On the other hand, hand-cranked manual machines often require a lot more water than simple hand-washing would, making them unsuitable for some disaster situations.

How Much Laundry Do You Need To Do?

If you’re hand-washing for a family of four, it can be both exhausting and time-consuming, especially if you’re doing towels and bedding.

Most off-grid washing machines will be much lower capacity than standard domestic ones, making them unsuitable for large loads.

The Lehman’s hand-washer is pretty good at taking larger loads, as are the low-power options.

In contrast, the hand and foot-operated manual machines tend to be quite a bit smaller, constricting you to a couple of pairs of jeans per wash.

Do You Want Your Clothes Dried?

Depending on your climate, having a machine that can get rid of the excess water might be essential.

Here in South Africa, we can air-dry clothes quickly, but that might not be possible in your climate.

One of the nice things about the Yirego washing machine is that, while manual, it will spin the clothes and wash them. It’s the only manual machine we came across that can do this.

You could invest in a wringer, but they’re pricey items given what they’re capable of and aren’t compact or portable.

There are some hand-operated dryers but, they’re certainly not compact – they look a bit like portable camping toilets!

Portable clothes dryers are an option if you’ve access to electricity and don’t mind lugging yet another bit of gear around with you.

How Much Time Are Willing To Invest?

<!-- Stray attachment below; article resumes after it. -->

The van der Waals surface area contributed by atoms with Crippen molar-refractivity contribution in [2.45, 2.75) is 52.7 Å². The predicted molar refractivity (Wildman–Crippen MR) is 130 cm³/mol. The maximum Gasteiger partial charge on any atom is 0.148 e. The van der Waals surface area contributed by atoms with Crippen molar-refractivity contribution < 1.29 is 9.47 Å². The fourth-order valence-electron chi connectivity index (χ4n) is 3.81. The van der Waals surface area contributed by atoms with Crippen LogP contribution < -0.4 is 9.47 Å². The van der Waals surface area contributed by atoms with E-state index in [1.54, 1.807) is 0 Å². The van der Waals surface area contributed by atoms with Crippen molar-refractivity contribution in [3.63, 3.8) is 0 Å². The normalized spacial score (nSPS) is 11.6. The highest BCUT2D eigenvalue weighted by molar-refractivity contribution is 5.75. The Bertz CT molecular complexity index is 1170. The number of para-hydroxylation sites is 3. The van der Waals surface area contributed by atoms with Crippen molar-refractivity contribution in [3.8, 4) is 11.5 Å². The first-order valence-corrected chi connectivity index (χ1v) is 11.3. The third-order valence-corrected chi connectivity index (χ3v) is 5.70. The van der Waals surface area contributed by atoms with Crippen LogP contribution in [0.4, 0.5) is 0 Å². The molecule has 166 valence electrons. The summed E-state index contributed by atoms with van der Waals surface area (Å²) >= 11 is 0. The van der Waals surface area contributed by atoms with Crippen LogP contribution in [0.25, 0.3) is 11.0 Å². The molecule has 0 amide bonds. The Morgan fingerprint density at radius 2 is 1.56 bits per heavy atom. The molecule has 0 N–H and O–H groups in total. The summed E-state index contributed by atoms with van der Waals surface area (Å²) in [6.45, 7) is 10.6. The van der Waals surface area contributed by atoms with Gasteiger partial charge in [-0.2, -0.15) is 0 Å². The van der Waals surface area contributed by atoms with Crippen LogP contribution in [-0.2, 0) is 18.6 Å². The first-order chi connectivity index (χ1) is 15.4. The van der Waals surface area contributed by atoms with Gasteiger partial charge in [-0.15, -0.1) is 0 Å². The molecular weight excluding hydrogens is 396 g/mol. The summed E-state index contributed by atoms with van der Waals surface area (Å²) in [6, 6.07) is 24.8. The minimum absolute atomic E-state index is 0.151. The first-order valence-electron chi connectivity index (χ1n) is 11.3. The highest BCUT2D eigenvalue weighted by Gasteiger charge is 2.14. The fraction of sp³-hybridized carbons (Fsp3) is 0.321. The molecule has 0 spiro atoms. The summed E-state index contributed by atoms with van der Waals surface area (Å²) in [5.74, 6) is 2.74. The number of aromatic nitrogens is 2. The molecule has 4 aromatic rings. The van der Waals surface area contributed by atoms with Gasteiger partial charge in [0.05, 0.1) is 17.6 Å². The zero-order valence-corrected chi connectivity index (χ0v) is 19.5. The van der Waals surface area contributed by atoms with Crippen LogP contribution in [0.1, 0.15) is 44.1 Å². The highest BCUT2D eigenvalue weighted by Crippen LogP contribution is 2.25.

While the low-power twin tub I use does take around 10 to 15 minutes more of my time than my old domestic washing machine did, I find watching the dirty water drain away so satisfying.

Manual machines take between two and 10 minutes to complete a wash. In contrast, experts estimate a hand-washing session lasts anywhere between “15 minutes to one hour and 15 minutes”, not including drying time.

“The time you’ll need to set aside depends on whether your clothes have stains and the size of your laundry load.”


You don’t have to compromise cleanliness for self-sustainability, not when there are off-grid washing machines, like the low-power twin tub from Garatic, that can save on energy while removing stains and restoring heavily soiled items to their former glory.

Even if you’re living somewhere without electricity or running water, you can use a manual hand-crank machine like the Wonderwash to get your clothes in tiptop condition or opt for a more old-fashioned approach using a plunger or DIY bucket washer.

Preparing for the worst?

Kit yourself out with a robust plunger and collapsible bucket and, you’ll be able to keep your clothes clean in the most challenging of situations.

After all, as P.J O’Rourke points out,

Cleanliness becomes more important when godliness is unlikely.